Regulatory T cells (Tregs) are an important part of the immune system of vertebrates. They suppress the immune responses of other cells and help discriminate between self and non-self. Tregs have long been thought to play a role in tolerance of the placental semi-allograft, where half the proteins are coded by maternal genes and recognizable as “self,” but the others are coded by paternal genes and may be seen as “non-self.”
Two recent reports show that Tregs evolved along with the evolution of placentation in mammals. Both concern Foxp3, a transcription factor associated with Tregs. The first study explored the evolution of Foxp3 by comparative genomics. It was found to have undergone modifications that included addition of a proline-rich region that was already present in the platypus (a monotreme) and opossum (a marsupial) but further extended in placental mammals. The authors hypothesized that the proline-rich region allowed Foxp3 to bind factors involved in T cell activation and suggested this was part of a mechanism to suppress undesirable immune responses to the placenta.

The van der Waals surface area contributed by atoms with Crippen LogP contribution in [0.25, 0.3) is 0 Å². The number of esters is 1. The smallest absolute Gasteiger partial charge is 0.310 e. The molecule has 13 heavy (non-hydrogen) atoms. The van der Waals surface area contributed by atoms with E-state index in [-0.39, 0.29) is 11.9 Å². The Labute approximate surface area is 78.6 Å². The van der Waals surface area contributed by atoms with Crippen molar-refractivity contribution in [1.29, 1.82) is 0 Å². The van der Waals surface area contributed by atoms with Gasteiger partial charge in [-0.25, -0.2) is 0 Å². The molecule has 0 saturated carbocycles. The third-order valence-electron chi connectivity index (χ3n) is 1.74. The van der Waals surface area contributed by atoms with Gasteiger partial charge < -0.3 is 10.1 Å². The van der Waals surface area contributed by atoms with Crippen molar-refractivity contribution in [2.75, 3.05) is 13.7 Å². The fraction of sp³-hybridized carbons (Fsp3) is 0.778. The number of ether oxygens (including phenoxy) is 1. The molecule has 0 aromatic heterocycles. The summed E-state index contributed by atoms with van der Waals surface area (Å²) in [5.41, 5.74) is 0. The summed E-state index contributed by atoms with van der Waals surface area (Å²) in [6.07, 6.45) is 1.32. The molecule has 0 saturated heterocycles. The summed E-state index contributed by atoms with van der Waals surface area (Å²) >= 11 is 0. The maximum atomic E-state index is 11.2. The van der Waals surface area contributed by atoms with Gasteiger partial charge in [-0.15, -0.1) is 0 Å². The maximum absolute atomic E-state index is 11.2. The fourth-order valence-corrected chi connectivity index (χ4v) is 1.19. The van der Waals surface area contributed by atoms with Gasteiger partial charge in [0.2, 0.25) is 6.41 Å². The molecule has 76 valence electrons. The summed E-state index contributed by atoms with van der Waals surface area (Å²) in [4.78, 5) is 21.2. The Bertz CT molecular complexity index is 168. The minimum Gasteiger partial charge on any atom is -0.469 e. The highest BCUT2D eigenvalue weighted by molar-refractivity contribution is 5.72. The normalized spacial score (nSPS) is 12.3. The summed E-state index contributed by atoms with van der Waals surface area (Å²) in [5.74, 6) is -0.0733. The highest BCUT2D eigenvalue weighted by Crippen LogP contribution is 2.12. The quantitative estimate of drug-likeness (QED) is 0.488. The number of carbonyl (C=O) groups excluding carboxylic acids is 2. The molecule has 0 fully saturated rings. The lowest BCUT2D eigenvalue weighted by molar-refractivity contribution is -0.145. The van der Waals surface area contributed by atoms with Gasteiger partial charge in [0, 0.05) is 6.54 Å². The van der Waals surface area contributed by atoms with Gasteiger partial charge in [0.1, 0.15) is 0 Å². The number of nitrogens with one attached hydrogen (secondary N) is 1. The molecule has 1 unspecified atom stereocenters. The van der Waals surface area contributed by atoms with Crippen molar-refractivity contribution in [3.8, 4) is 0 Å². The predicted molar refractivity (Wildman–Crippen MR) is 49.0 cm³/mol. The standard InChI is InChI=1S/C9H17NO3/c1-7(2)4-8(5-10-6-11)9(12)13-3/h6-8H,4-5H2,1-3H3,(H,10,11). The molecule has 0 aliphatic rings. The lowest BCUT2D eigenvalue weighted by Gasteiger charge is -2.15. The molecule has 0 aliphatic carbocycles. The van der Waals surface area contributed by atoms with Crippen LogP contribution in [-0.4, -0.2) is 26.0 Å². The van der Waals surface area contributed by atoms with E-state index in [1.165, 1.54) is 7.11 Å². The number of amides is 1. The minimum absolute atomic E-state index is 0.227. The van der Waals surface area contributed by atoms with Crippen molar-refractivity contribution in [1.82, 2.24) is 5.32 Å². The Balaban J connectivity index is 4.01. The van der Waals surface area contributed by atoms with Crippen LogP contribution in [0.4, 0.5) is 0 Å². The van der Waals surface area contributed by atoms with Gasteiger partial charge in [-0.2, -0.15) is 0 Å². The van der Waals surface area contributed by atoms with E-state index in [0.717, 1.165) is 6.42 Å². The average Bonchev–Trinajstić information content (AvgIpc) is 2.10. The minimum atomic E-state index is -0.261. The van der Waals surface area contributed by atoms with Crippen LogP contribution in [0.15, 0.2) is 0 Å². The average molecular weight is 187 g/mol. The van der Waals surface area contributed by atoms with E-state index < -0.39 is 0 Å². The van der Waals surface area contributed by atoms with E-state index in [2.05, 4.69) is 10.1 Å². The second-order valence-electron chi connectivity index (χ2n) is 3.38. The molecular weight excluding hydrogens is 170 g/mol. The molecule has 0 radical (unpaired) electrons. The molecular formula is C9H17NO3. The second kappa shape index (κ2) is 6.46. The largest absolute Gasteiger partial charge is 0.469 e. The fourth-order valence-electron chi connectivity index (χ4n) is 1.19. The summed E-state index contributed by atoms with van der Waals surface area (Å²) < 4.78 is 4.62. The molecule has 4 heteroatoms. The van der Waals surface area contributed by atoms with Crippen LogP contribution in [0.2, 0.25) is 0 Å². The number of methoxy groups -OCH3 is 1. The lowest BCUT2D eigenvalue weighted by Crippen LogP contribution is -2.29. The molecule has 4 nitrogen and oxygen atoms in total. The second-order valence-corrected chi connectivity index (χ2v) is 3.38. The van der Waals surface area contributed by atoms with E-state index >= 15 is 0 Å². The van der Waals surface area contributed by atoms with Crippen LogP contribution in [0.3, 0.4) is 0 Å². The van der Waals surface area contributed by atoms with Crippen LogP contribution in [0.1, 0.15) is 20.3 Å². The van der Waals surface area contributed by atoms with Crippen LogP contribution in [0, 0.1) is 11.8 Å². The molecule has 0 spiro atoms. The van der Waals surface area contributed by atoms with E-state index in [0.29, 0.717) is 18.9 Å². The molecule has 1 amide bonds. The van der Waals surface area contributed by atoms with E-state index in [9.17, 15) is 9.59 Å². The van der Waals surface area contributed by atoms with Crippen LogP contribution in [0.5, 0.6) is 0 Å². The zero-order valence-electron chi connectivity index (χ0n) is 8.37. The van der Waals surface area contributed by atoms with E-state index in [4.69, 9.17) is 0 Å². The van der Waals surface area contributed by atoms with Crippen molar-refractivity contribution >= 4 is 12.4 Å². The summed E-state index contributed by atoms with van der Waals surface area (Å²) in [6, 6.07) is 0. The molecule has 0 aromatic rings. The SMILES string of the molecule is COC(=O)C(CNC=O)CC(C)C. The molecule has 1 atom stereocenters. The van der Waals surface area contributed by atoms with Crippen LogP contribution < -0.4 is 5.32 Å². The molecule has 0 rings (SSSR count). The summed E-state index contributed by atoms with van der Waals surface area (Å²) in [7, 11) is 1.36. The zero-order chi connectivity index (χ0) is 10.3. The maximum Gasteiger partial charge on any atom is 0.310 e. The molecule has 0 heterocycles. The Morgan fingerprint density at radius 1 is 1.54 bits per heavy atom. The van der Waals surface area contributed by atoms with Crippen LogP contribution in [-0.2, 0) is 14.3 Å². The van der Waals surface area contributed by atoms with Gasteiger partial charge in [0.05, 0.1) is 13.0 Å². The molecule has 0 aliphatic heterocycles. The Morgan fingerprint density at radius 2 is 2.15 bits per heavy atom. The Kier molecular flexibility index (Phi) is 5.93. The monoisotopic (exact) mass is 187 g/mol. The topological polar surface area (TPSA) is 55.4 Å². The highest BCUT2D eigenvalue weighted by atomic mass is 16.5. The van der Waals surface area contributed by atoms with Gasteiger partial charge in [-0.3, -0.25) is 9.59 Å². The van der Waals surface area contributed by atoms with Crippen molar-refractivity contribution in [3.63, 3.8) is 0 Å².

The other paper went a step further and looked at CNS1, which is an enhancer of Foxp3 and important in the differentiation of Tregs at sites other than the thymus – including the endometrium. The enhancer was found in all placental mammals examined, but absent in the platypus, wallaby and opossum. The importance of the CNS1 gene in placental mammals was demonstrated by a higher rate of fetal loss in CNS1 knockout mice.
Other players are involved in immune tolerance of the placenta, but a central role for Tregs is implied by knowledge that evolution of Foxp3, as well as its enhancer CNS1, has occurred in tandem with the evolution of placentation.